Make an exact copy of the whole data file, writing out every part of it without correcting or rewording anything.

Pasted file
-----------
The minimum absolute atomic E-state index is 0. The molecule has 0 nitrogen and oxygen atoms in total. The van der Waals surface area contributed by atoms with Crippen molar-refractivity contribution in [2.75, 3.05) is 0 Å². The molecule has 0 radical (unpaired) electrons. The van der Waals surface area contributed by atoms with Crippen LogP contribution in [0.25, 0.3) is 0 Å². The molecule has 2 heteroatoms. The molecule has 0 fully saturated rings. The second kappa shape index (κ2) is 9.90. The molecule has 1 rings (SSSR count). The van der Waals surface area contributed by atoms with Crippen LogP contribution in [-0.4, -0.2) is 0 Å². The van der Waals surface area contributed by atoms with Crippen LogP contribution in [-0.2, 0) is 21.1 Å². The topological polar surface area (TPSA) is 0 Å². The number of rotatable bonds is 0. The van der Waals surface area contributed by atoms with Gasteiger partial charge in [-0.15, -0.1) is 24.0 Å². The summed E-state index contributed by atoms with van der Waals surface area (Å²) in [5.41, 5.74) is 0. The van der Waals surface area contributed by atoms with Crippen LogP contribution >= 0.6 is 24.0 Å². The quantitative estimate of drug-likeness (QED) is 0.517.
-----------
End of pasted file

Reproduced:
The minimum absolute atomic E-state index is 0. The molecule has 0 nitrogen and oxygen atoms in total. The van der Waals surface area contributed by atoms with Crippen molar-refractivity contribution in [2.75, 3.05) is 0 Å². The molecule has 0 radical (unpaired) electrons. The van der Waals surface area contributed by atoms with Crippen LogP contribution in [0.25, 0.3) is 0 Å². The molecule has 2 heteroatoms. The molecule has 0 fully saturated rings. The second kappa shape index (κ2) is 9.90. The molecule has 1 rings (SSSR count). The van der Waals surface area contributed by atoms with Crippen LogP contribution in [-0.4, -0.2) is 0 Å². The van der Waals surface area contributed by atoms with Crippen LogP contribution in [-0.2, 0) is 21.1 Å². The topological polar surface area (TPSA) is 0 Å². The number of rotatable bonds is 0. The van der Waals surface area contributed by atoms with Gasteiger partial charge in [-0.15, -0.1) is 24.0 Å². The summed E-state index contributed by atoms with van der Waals surface area (Å²) in [5.41, 5.74) is 0. The van der Waals surface area contributed by atoms with Crippen LogP contribution >= 0.6 is 24.0 Å². The quantitative estimate of drug-likeness (QED) is 0.517.